Here is another account that happened to my late husband, John, when he was between 16-18 years old. He had this friend named Larry. He thought Larry was a bit of a lamebrain, but they shared an interest in working on cars back when you 'could' work on a car before they became so computerized. They and a couple other guys would do what most boys did. They liked to ditty-bop around in their cars together and get into a little mischief from time to time. Nothing serious. Just being adventurous.
One day Larry got the notion to check out a graveyard in Willoughby, Ohio where John was living at the time. He had heard some stories about it being haunted. John knew the one he was talking about, but he told Larry that it was a stupid idea. However, the other two guys that Larry mentioned it to were game for it.
John rode along grudgingly just to see if they'd really follow through with it. They arrived sometime after midnight. The story was that there was a girl in blue that was killed by a train a long time ago. No one knew if it was an accident, or a suicide, but she was wearing a blue dress when they found her body. She had no identification in her purse or in her suitcase. The girl simply left a boarding house she was staying in and boarded a bus. Only to be found much later by the railroad tracks. It was the biggest mystery in Willoughby at that time period. I remember hearing about it many times myself. Since no one knew 'who' she was the townsfolk took pity on her and got her a headstone engraved with 'The girl in blue' and the date that she died. They weren't too sure about a birth date, other than she appeared to be in her early twenties. No one knew from where she came, or where she was headed. It was a rather sad story. I had seen the grave myself, but in the daytime and with the utmost respect.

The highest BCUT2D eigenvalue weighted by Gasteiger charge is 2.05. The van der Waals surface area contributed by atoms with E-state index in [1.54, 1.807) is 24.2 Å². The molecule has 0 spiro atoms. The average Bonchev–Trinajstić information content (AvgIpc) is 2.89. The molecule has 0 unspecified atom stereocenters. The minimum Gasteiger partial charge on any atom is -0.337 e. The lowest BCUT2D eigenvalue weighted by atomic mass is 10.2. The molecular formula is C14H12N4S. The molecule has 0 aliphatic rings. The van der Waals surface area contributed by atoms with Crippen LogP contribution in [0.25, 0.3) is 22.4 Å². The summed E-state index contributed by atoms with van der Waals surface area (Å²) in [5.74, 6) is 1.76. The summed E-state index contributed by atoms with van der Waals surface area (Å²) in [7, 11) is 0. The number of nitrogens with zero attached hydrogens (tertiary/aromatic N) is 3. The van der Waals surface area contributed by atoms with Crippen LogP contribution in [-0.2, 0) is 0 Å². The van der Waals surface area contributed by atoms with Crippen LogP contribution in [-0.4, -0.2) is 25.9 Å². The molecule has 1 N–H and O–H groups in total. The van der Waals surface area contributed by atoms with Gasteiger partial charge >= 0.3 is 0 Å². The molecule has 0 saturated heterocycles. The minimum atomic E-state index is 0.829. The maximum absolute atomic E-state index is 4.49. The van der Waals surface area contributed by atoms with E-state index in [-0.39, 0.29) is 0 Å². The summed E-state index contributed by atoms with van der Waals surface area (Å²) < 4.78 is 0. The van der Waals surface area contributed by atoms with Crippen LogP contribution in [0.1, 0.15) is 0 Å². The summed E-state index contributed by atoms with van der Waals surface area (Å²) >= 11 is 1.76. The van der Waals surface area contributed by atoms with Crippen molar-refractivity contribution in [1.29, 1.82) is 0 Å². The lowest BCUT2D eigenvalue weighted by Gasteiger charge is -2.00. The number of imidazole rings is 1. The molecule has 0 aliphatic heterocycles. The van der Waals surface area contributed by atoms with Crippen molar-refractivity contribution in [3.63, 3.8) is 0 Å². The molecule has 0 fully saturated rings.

The story was that she must have been in town to meet a paramour, but possibly was jilted by him. Being heartbroken she, then, jumped in front of an oncoming train out of despair. Thus, she was not at rest. It was said that she would wander around the grounds looking for the man that she thought loved her, but never finding him. The girl in blue became something of a legend in Willoughby. To some degree, she still is.
Well, the guys got there and Larry and the other two wanted to see if the legend was true. John would not enter the graveyard at all. He stayed by the car. He told them they were a bunch of jerks wandering into a cemetery at night. He told them that he, personally, did not believe in disturbing the peace of a cemetery and that he had too much respect for them. The guys berated him a bit, but John stood his ground and refused to join them. John and I believed in the same principles. We were, both, Christians and believed in the supernatural since we both had encounters early on. We learned what you should and should 'not' do and areas that you shouldn't venture into to begin with. I guess you could say that we accumulated some wisdom from our past experiences, eh!
However, the 'three stooges'-as John later called them-just 'had' to prove how tough and brave they were and proceeded to enter the cemetery through the wrought iron gates while John waited by the car smoking a cigarette. John said they were gone long enough for him to smoke a few cigarettes. He said he could hear them talking in the distance but couldn't make out the conversation. He could hear them chuckling and getting a bit loud, but he wasn't the least bit curious as to what they were doing. He just remained steadfastly by the car.